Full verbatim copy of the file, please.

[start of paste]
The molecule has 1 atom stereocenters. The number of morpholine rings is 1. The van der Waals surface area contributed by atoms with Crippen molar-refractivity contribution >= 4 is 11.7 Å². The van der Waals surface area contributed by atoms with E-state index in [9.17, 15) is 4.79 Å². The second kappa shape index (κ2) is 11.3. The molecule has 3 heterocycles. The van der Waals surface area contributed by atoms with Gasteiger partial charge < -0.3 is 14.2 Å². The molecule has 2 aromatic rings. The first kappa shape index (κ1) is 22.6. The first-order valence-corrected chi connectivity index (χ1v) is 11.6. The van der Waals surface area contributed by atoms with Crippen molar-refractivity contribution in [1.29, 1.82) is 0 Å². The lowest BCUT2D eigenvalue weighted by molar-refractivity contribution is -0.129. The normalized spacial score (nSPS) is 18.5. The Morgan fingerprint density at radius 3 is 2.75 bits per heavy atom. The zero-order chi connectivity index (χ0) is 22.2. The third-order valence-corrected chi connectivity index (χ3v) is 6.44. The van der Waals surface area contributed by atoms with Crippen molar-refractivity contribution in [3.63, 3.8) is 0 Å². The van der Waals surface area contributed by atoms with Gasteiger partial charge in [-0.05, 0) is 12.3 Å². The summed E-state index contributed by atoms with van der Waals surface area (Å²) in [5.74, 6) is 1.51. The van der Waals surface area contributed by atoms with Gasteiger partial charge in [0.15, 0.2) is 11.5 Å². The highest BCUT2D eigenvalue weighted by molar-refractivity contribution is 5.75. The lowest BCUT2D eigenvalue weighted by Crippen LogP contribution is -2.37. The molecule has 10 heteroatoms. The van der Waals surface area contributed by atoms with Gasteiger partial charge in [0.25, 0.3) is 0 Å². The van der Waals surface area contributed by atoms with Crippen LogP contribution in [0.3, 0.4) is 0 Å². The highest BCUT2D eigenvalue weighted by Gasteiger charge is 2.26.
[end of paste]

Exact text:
The molecule has 1 atom stereocenters. The number of morpholine rings is 1. The van der Waals surface area contributed by atoms with Crippen molar-refractivity contribution >= 4 is 11.7 Å². The van der Waals surface area contributed by atoms with E-state index in [9.17, 15) is 4.79 Å². The second kappa shape index (κ2) is 11.3. The molecule has 3 heterocycles. The van der Waals surface area contributed by atoms with Gasteiger partial charge < -0.3 is 14.2 Å². The molecule has 2 aromatic rings. The first kappa shape index (κ1) is 22.6. The first-order valence-corrected chi connectivity index (χ1v) is 11.6. The van der Waals surface area contributed by atoms with Crippen molar-refractivity contribution in [1.29, 1.82) is 0 Å². The lowest BCUT2D eigenvalue weighted by molar-refractivity contribution is -0.129. The normalized spacial score (nSPS) is 18.5. The Morgan fingerprint density at radius 3 is 2.75 bits per heavy atom. The zero-order chi connectivity index (χ0) is 22.2. The third-order valence-corrected chi connectivity index (χ3v) is 6.44. The van der Waals surface area contributed by atoms with Crippen molar-refractivity contribution in [3.63, 3.8) is 0 Å². The van der Waals surface area contributed by atoms with Gasteiger partial charge in [-0.05, 0) is 12.3 Å². The summed E-state index contributed by atoms with van der Waals surface area (Å²) in [5.74, 6) is 1.51. The van der Waals surface area contributed by atoms with Gasteiger partial charge in [0.15, 0.2) is 11.5 Å². The highest BCUT2D eigenvalue weighted by molar-refractivity contribution is 5.75. The lowest BCUT2D eigenvalue weighted by Crippen LogP contribution is -2.37. The molecule has 10 heteroatoms. The van der Waals surface area contributed by atoms with Gasteiger partial charge in [0.25, 0.3) is 0 Å². The van der Waals surface area contributed by atoms with Crippen LogP contribution in [0.3, 0.4) is 0 Å². The highest BCUT2D eigenvalue weighted by Gasteiger charge is 2.26.